News from JavaOne 2015
Reporting and analysis from IT events
When Matthew McCullough, director of field services at public repository host GitHub, speaks at JavaOne 2015, he's going to try hard to forget the three times he's been a "rock star" at the conference.
This year it's all about the collaborative software development team, not the individuals. His JavaOne presentation, "Patterns for Collaborative Development in a Social World," will address what is nearly a universal issue: Developers who work on distributed teams across countries, continents and time zones.
His goal is simple: Create a truly united team. Or to put it another way, he wants to end the "handoff."
"In the software lifecycle today you have the design architect hand off … to the developer, who hands off to the testers, who hand off to the performance testers, etc.," he explained. While every team needs specialists, the problem is those specialists can become silos, and that's a huge disadvantage when applications and updates have to get out the door fast.
"If you're pushing out changes 100 times a day, you're not going to want to be handing stuff over the wall to the tester 100 times a day," he said. Having testers right at hand when they're needed would dramatically speed up the process. "You need different talents in a unified pool rather than in separate departments."
Collaborative software know-how
That notion of open-ended cooperation isn't always easy to achieve. Jutta Eckstein, an IT communications consultant, specializes in long-distance collaboration, albeit from an Agile perspective. She's personally done it often, and she's worked with a number of companies trying to get it right.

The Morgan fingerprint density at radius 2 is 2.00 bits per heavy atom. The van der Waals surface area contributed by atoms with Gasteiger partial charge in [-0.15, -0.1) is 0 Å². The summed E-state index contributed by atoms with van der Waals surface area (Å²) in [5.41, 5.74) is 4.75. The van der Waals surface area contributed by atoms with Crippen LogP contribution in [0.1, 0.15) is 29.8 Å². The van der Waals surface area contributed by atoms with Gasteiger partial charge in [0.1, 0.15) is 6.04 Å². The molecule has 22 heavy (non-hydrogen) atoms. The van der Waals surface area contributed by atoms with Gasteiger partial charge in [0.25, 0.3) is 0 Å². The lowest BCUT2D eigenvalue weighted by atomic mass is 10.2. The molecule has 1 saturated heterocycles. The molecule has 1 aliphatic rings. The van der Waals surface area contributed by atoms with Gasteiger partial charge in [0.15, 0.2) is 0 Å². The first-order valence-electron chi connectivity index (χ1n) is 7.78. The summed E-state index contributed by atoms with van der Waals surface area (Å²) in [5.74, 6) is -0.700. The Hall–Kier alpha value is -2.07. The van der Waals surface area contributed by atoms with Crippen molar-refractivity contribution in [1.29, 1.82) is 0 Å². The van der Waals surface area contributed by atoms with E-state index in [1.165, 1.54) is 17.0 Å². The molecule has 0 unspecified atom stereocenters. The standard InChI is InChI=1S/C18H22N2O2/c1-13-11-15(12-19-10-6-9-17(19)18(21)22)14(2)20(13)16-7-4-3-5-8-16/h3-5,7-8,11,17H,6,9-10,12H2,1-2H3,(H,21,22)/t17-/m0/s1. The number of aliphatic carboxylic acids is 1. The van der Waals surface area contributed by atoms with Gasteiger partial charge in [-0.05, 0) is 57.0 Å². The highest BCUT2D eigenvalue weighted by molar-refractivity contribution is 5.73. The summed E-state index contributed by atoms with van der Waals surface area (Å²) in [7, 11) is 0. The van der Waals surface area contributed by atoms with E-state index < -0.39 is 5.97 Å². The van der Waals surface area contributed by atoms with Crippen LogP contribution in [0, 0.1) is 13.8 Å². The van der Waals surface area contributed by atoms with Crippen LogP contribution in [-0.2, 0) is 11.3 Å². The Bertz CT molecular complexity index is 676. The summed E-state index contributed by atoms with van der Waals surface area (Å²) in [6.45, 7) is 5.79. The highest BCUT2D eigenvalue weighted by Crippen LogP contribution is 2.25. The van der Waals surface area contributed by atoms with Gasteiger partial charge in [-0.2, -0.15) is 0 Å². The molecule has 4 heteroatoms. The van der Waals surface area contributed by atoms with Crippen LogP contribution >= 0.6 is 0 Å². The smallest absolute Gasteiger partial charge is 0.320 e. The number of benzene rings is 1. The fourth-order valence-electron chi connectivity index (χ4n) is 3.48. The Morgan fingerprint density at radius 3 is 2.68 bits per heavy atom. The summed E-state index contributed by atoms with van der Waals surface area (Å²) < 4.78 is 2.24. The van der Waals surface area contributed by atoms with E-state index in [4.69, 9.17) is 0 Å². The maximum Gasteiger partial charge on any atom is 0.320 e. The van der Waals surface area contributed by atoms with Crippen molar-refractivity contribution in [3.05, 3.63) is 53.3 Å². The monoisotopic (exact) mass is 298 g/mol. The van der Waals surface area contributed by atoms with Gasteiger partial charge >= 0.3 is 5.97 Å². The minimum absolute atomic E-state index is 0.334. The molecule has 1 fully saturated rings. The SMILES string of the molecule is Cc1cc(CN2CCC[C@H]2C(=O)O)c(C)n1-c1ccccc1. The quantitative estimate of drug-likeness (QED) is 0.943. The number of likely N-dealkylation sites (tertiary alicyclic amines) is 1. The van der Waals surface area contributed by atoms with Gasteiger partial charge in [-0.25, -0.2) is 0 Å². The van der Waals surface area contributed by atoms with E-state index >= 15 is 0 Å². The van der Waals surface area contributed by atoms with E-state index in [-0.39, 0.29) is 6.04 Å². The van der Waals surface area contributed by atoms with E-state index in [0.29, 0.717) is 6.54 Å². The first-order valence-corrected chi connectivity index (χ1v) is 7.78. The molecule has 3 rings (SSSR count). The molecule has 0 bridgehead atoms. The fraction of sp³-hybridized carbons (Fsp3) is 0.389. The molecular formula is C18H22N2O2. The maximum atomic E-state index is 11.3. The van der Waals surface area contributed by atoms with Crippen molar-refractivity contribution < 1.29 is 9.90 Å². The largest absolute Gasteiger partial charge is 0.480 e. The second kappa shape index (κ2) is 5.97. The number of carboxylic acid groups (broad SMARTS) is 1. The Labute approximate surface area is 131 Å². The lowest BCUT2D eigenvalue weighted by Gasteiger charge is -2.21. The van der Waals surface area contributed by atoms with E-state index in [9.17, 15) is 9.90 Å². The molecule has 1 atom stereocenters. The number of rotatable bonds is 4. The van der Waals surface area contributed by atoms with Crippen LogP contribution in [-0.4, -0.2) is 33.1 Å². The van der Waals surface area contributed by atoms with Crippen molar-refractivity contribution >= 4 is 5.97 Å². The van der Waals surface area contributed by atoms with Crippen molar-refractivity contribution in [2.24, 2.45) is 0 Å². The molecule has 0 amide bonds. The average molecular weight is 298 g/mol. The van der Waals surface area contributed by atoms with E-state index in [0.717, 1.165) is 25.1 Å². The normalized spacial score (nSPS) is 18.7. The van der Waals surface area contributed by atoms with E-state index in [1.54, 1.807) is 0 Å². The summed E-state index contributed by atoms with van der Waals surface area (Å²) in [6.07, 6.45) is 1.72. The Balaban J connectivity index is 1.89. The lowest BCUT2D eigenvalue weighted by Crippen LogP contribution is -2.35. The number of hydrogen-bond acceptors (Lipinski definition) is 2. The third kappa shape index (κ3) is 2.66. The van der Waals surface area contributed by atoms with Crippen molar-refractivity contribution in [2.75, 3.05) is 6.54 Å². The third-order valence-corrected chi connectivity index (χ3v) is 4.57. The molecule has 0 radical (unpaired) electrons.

"Wholeness is really defined by the team itself and not where the team resides," she said. "All the roles need to have the know-how required to do the work. Teams can find their own way of working, and that can mean all kinds of things," she said. Challenges include, but are not limited to, cultural, language and time zone differences, all of which take work to conquer.
McCullough knows this battle, and he's looked back into history for inspiration. Huge breakthroughs in science and medicine have taken place over the years without scientists working shoulder to shoulder, he said. Now, as the software world is expanding, there's going to be more collaboration possibilities -- and those will be without borders.
"GitHub is looking to remind people that geography is important, but it doesn't have to be massively restraining," he said. "If we do it right, we can have a talented person in Romania and a talented person in Chattanooga working together, and they're going to forget where the other person is but remember the work they did together."
The avenue to software collaboration
Matthew McCulloughDirector of field services, GitHub
Software developers hold a major advantage here: the universality of the code. "It's a language of its own accents and it transcends any given language," he said. Language differences can make reading scientific papers across cultures tough, but Java pro or Python are the same no matter what native language the coder speaks. "We really need to think about the full potential of this universal language," he said.
McCullough thinks the stakes here are huge. With a worldwide shortage of software developers and no end in sight, companies and their teams need to get collaborative software right. "Today software is involved in every aspect of every business, whether it's a tire company or a grocery store," he said. "So if your company wants to stay in business it must have a software advantage."
And that advantage, he explained, can be found in cooperation. "Software development really isn't a job title any more. It's a department in most companies. So we have to make it work better."
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